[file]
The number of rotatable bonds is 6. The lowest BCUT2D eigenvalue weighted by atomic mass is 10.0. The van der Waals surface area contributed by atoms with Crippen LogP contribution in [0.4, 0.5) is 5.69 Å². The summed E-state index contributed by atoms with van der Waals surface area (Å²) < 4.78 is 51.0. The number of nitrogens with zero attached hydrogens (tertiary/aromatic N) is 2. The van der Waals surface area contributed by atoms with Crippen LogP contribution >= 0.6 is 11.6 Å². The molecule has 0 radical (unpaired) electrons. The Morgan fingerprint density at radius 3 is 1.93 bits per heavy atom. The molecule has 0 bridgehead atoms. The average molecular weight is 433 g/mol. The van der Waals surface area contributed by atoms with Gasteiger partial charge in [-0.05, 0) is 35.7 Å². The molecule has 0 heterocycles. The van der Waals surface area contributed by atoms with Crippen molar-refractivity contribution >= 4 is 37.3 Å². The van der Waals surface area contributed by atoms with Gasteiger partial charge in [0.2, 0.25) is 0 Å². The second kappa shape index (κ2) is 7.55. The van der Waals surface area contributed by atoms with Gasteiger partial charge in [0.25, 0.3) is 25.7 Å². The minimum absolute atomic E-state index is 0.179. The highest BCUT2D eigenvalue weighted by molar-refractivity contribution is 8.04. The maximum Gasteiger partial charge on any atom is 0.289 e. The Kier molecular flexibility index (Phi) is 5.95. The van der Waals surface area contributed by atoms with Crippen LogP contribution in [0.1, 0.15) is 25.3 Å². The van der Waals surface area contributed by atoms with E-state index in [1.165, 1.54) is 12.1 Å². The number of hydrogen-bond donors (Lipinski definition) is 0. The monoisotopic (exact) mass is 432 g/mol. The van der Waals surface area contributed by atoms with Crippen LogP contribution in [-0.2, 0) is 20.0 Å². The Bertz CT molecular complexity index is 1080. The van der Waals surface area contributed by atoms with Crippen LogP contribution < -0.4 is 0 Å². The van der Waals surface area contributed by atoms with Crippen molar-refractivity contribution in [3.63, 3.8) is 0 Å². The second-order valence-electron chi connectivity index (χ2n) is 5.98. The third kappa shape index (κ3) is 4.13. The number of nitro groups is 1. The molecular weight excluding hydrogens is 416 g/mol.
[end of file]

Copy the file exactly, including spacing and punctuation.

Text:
The number of rotatable bonds is 6. The lowest BCUT2D eigenvalue weighted by atomic mass is 10.0. The van der Waals surface area contributed by atoms with Crippen LogP contribution in [0.4, 0.5) is 5.69 Å². The summed E-state index contributed by atoms with van der Waals surface area (Å²) < 4.78 is 51.0. The number of nitrogens with zero attached hydrogens (tertiary/aromatic N) is 2. The van der Waals surface area contributed by atoms with Crippen LogP contribution >= 0.6 is 11.6 Å². The molecule has 0 radical (unpaired) electrons. The Morgan fingerprint density at radius 3 is 1.93 bits per heavy atom. The molecule has 0 bridgehead atoms. The average molecular weight is 433 g/mol. The van der Waals surface area contributed by atoms with Gasteiger partial charge in [-0.05, 0) is 35.7 Å². The molecule has 0 heterocycles. The van der Waals surface area contributed by atoms with Crippen molar-refractivity contribution >= 4 is 37.3 Å². The van der Waals surface area contributed by atoms with Gasteiger partial charge in [0.2, 0.25) is 0 Å². The second kappa shape index (κ2) is 7.55. The van der Waals surface area contributed by atoms with Gasteiger partial charge in [0.25, 0.3) is 25.7 Å². The minimum absolute atomic E-state index is 0.179. The highest BCUT2D eigenvalue weighted by molar-refractivity contribution is 8.04. The maximum Gasteiger partial charge on any atom is 0.289 e. The Kier molecular flexibility index (Phi) is 5.95. The van der Waals surface area contributed by atoms with Crippen LogP contribution in [0.1, 0.15) is 25.3 Å². The van der Waals surface area contributed by atoms with E-state index in [1.165, 1.54) is 12.1 Å². The number of hydrogen-bond donors (Lipinski definition) is 0. The monoisotopic (exact) mass is 432 g/mol. The van der Waals surface area contributed by atoms with Crippen LogP contribution in [-0.2, 0) is 20.0 Å². The Bertz CT molecular complexity index is 1080. The van der Waals surface area contributed by atoms with Crippen LogP contribution < -0.4 is 0 Å². The van der Waals surface area contributed by atoms with Crippen molar-refractivity contribution in [3.63, 3.8) is 0 Å². The second-order valence-electron chi connectivity index (χ2n) is 5.98. The third kappa shape index (κ3) is 4.13. The number of nitro groups is 1. The molecular weight excluding hydrogens is 416 g/mol.